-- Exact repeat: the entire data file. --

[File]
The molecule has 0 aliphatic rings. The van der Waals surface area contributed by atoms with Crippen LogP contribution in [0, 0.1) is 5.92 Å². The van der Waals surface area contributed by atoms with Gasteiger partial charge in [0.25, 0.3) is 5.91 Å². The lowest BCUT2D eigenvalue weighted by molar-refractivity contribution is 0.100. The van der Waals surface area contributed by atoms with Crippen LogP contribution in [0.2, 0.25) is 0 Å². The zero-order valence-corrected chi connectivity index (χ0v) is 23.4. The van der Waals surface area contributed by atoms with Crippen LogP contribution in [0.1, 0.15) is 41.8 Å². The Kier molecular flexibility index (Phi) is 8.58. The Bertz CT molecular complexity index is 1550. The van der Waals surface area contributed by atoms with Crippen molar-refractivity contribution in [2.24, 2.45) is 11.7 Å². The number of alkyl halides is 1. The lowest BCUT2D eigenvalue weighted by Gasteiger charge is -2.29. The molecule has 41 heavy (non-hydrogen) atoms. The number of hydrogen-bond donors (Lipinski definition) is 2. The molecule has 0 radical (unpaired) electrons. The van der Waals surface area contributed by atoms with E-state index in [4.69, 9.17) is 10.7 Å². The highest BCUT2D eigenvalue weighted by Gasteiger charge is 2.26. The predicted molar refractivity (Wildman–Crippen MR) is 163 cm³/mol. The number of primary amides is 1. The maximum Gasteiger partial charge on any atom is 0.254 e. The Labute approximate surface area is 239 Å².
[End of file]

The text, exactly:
The molecule has 0 aliphatic rings. The van der Waals surface area contributed by atoms with Crippen LogP contribution in [0, 0.1) is 5.92 Å². The van der Waals surface area contributed by atoms with Gasteiger partial charge in [0.25, 0.3) is 5.91 Å². The lowest BCUT2D eigenvalue weighted by molar-refractivity contribution is 0.100. The van der Waals surface area contributed by atoms with Crippen LogP contribution in [0.2, 0.25) is 0 Å². The zero-order valence-corrected chi connectivity index (χ0v) is 23.4. The van der Waals surface area contributed by atoms with Crippen LogP contribution in [0.1, 0.15) is 41.8 Å². The Kier molecular flexibility index (Phi) is 8.58. The Bertz CT molecular complexity index is 1550. The van der Waals surface area contributed by atoms with Crippen molar-refractivity contribution in [2.24, 2.45) is 11.7 Å². The number of alkyl halides is 1. The lowest BCUT2D eigenvalue weighted by Gasteiger charge is -2.29. The molecule has 41 heavy (non-hydrogen) atoms. The number of hydrogen-bond donors (Lipinski definition) is 2. The molecule has 0 radical (unpaired) electrons. The van der Waals surface area contributed by atoms with E-state index in [4.69, 9.17) is 10.7 Å². The highest BCUT2D eigenvalue weighted by Gasteiger charge is 2.26. The predicted molar refractivity (Wildman–Crippen MR) is 163 cm³/mol. The number of primary amides is 1. The maximum Gasteiger partial charge on any atom is 0.254 e. The Labute approximate surface area is 239 Å².